Additional data:
Upper elevation limit (metres):4100
Range Map:Click here to open the map viewer and explore range.

Population [top]

Population:This species is locally common. Density value reported for Chile is 5 individuals/km² (Cofré and Marquet 1999). In two different landscapes in Argentina, density values vary from 0.68 to 1.66 individuals/km² (Castillo et al. 2011a).
Current Population Trend:Decreasing
Additional data:
Population severely fragmented:No

Habitat and Ecology [top]

Habitat and Ecology:Molina’s Hog-nosed Skunk is mainly nocturnal and solitary (Donadio et al. 2001). It is a generalist feeder, using a wide variety of items, including arthropods (particularly Coleoptera larvae), vertebrates (as carrion) and some plant material (Travaini et al. 1998, Donadio et al. 2004). Its home range seems to be highly variable between sexes and areas, with 243 ha for males and 120 ha for females in grassland from Argentina (Castillo et al. 2011a), 194-195 ha for males and females in northwestern Patagonia (Donadio et al. 2001) and 255 ha for males and 100 ha for females in southern Brazil (Kasper et al. 2012b). During rest periods, it prefers the seclusion offered by shrub forests and rocky slope areas (Donadio et al. 2001). Most dens are found in underground burrows on areas with high shrubs and grass cover (Castillo et al. 2011b).

Threats [top]

Major Threat(s): Molina's Hog-nosed Skunks were heavily hunted for their fur in Argentina during the 1970s and early 1980s (Gruss and Waller 1988). Additionally extensive areas of skunk habitat, including the Patagonian steppe, have been severely degraded through overgrazing and soil erosion by livestock (i.e. primarily sheep) and feral, exotic species (Dinerstein et al. 1995, Novaro et al. 2000).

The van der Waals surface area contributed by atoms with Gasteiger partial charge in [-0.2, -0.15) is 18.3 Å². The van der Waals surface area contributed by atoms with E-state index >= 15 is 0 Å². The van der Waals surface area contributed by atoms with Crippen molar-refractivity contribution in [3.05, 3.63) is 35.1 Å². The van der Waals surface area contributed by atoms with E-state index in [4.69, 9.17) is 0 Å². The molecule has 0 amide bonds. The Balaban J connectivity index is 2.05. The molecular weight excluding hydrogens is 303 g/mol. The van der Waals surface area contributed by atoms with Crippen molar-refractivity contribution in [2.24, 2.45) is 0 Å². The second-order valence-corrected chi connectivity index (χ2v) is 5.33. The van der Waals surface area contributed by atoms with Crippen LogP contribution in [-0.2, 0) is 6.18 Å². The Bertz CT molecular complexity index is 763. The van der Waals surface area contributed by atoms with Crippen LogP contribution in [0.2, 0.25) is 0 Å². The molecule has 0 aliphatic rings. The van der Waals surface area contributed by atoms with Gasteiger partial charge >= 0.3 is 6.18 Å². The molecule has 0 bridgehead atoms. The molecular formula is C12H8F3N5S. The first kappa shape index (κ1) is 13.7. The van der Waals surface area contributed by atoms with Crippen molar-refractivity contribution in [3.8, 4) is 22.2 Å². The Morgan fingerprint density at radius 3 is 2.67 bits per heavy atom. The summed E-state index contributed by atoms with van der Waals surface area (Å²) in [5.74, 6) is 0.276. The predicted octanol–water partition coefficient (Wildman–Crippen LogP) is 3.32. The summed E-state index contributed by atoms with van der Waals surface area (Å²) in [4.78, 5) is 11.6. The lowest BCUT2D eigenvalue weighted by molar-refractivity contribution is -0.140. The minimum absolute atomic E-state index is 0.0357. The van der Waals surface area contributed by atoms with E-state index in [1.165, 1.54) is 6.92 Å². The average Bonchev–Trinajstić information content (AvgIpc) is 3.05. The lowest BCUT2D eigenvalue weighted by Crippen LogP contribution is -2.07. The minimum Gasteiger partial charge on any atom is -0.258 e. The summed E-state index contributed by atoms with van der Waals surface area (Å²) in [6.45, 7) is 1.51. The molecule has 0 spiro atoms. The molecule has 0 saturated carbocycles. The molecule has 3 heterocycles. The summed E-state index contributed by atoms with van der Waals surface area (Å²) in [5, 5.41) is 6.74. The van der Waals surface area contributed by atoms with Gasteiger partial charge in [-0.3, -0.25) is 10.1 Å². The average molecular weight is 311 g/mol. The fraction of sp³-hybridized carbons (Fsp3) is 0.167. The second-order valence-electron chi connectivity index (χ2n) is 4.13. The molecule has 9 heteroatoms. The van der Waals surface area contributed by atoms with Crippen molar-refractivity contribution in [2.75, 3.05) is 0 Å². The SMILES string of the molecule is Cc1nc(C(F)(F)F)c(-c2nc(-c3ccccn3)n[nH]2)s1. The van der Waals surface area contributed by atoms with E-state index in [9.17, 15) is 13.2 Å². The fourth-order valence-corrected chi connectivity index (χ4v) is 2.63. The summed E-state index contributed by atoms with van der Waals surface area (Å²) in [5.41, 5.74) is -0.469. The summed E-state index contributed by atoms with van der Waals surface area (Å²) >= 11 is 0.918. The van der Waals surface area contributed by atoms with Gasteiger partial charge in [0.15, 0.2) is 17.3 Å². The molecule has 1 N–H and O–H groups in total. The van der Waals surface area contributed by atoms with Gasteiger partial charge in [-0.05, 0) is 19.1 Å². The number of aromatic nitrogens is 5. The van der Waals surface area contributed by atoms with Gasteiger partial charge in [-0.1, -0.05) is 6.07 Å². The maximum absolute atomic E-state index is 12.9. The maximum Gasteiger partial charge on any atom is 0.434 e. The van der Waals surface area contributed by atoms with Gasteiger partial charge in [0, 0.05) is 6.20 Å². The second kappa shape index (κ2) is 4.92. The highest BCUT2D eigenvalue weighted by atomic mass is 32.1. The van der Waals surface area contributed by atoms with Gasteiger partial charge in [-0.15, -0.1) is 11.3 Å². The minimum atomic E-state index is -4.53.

Conservation Actions [top]

Conservation Actions: Suggested actions needed to reverse the decline of native species living in the Patagonian steppe include: prevent new introductions; create protected areas in the Patagonian steppe where livestock are excluded and the ecological role of native large fauna is restored; study other consequences of the introduction of exotic species and the ecological extinction of native ones (Novaro et al. 2000). It is also considered necessary to include species of Conepatus in CITES Appendix II in order to obtain data on the trade in the different species, to estimate the exploitation level, and to enforce a better control of the exports, and to avoid cases where one of the species can be exported under the name of any of the other species (IUCN/SSC Mustelid, Viverrid and Procyonid Specialist Group 1992).